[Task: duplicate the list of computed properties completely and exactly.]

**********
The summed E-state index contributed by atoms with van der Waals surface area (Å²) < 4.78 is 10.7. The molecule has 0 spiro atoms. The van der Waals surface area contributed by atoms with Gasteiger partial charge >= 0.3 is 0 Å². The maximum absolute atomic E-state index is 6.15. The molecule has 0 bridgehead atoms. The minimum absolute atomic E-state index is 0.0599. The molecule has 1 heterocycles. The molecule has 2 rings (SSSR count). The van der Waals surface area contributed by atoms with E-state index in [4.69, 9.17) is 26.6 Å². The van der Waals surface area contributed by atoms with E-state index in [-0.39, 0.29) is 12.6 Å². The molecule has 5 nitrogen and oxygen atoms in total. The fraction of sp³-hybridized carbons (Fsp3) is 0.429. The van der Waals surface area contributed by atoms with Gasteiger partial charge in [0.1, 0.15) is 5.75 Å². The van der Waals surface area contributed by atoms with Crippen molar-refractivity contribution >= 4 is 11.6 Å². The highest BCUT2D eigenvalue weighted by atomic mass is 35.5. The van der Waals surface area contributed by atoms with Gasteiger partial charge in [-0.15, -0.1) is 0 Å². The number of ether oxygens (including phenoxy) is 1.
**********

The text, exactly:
The summed E-state index contributed by atoms with van der Waals surface area (Å²) < 4.78 is 10.7. The molecule has 0 spiro atoms. The van der Waals surface area contributed by atoms with Gasteiger partial charge >= 0.3 is 0 Å². The maximum absolute atomic E-state index is 6.15. The molecule has 0 bridgehead atoms. The minimum absolute atomic E-state index is 0.0599. The molecule has 1 heterocycles. The molecule has 2 rings (SSSR count). The van der Waals surface area contributed by atoms with E-state index in [4.69, 9.17) is 26.6 Å². The van der Waals surface area contributed by atoms with E-state index in [-0.39, 0.29) is 12.6 Å². The molecule has 5 nitrogen and oxygen atoms in total. The fraction of sp³-hybridized carbons (Fsp3) is 0.429. The van der Waals surface area contributed by atoms with Gasteiger partial charge in [0.1, 0.15) is 5.75 Å². The van der Waals surface area contributed by atoms with Crippen molar-refractivity contribution >= 4 is 11.6 Å². The highest BCUT2D eigenvalue weighted by atomic mass is 35.5. The van der Waals surface area contributed by atoms with Gasteiger partial charge in [-0.15, -0.1) is 0 Å². The number of ether oxygens (including phenoxy) is 1.